Most of us are already familiar with interior robotic cleaning systems such as the Roomba, but with the introduction of the Solarbrush one has to wonder what the next innovation in robotic building maintenance will be. We may get to the point where landlords can have entire office buildings cleaned by robots within a day at the switch of a control or the click of a button.
The hospitality and real estate industries are closely linked, and those who work in commercial real estate should pay close attention to the innovative ways that robots are now being used in hotel and resort properties.
Upscale hotels across the nation are already using robots to make their guests’ stay more comfortable and convenient. New York’s Yotel has their Yobot, which is a luggage handling robot. Starwood Hotels has been working on releasing the Botlr robot at the Aloft in Cupertino, California. The Botlr takes it a step further than the Yobot by acting as a butler and helping guests with things ranging from delivering extra toothbrushes to fetching more towels for guest rooms.
Resorts with golf courses are very commonplace, but robotic caddies are not — at least not right now. However, Stewart Golf’s X9 Follow is seeking to change that. Not only can the X9 Follow literally follow patrons around the golf course, it’s able to carry golf clubs. If Stewart Golf could get their robot to retrieve a lost ball or drive a golf cart, it’s a sure bet that owners of resort properties would line up in droves to get one.
Will we see robot concierges in hotels and office buildings one day? It’s quite possible, as right now robots are being used as security on some commercial properties. Near London, the G4S Technology building is protected by Bob, the first robot security guard in Britain. Think of the many areas of real estate where such technology would be useful. Retail stores, apartment buildings, and a long list of other types of properties could become more valuable and attractive to buyers and tenants with a robot guard on duty.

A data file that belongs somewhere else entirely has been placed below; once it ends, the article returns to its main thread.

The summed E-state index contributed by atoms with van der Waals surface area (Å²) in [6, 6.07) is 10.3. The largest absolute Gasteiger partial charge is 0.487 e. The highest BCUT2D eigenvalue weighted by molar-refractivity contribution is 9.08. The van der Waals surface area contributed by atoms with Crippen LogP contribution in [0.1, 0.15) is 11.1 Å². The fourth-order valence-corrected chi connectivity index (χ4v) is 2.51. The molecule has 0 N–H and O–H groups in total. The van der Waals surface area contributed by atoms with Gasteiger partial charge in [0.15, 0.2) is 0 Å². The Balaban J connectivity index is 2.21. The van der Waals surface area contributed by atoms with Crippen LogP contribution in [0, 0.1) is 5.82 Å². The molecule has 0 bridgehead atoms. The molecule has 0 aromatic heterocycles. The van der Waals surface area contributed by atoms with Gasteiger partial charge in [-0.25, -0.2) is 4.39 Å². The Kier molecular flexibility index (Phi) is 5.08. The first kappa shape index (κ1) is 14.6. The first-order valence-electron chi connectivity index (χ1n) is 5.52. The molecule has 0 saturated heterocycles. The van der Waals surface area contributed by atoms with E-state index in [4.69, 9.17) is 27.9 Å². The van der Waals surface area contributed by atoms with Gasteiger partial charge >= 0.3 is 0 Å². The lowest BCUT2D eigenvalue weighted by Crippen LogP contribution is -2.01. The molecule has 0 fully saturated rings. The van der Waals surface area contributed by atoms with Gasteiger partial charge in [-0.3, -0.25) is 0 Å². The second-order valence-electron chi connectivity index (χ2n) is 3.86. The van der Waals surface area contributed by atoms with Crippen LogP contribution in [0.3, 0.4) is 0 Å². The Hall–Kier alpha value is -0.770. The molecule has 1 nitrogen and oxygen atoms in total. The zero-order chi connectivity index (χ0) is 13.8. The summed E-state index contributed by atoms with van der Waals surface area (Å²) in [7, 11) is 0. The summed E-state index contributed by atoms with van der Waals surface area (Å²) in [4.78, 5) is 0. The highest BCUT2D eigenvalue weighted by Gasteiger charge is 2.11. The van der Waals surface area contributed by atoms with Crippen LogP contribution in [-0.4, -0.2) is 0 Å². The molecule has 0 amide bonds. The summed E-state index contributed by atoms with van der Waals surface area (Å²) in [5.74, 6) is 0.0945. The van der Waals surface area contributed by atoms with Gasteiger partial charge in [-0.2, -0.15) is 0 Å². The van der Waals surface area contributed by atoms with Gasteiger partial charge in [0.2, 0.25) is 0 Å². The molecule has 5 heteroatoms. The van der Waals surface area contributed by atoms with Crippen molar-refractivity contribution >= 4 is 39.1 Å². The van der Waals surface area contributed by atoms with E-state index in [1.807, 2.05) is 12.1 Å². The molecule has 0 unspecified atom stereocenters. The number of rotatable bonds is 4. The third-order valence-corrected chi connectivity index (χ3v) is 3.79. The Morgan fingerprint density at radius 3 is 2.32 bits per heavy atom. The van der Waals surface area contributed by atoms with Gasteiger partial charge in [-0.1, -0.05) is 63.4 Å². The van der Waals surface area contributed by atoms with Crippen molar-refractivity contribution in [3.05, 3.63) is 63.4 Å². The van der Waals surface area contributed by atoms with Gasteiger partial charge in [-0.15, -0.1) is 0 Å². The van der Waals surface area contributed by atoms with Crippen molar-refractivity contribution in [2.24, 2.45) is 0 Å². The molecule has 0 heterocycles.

Robots capable of telepresence have brought new meaning to the term “multi-tasking”. Have you ever needed to be in more than one place at a time? All real estate professionals can relate to that, and with robotics it’s possible. Telepresence robots are remote controlled wheeled devices with screens that allow you to video conference from just about anywhere. You can give clients previews of properties, have virtual meetings with co-workers and prospective clients, and control it all with just a few clicks from your smartphone, PC, or tablet. Such scalability gives real estate businesses the chance to grow like never before.
Would it be odd for co-workers or clients to see what looks like an extra-tall selfie stick on wheels rolling into a meeting? Initially, it would seem a bit out of place. However, all worries would quickly be put to rest as it’s truly no different than videoconferencing on a PC or tablet. Such technological innovations provide ways for real estate professional to work smarter, not harder.
Robots in real estate have the potential to greatly increase the efficiency of the industry and make helping clients easier than ever before. Within five or so years, it may become much more commonplace to see robotics in action in real estate offices across the country.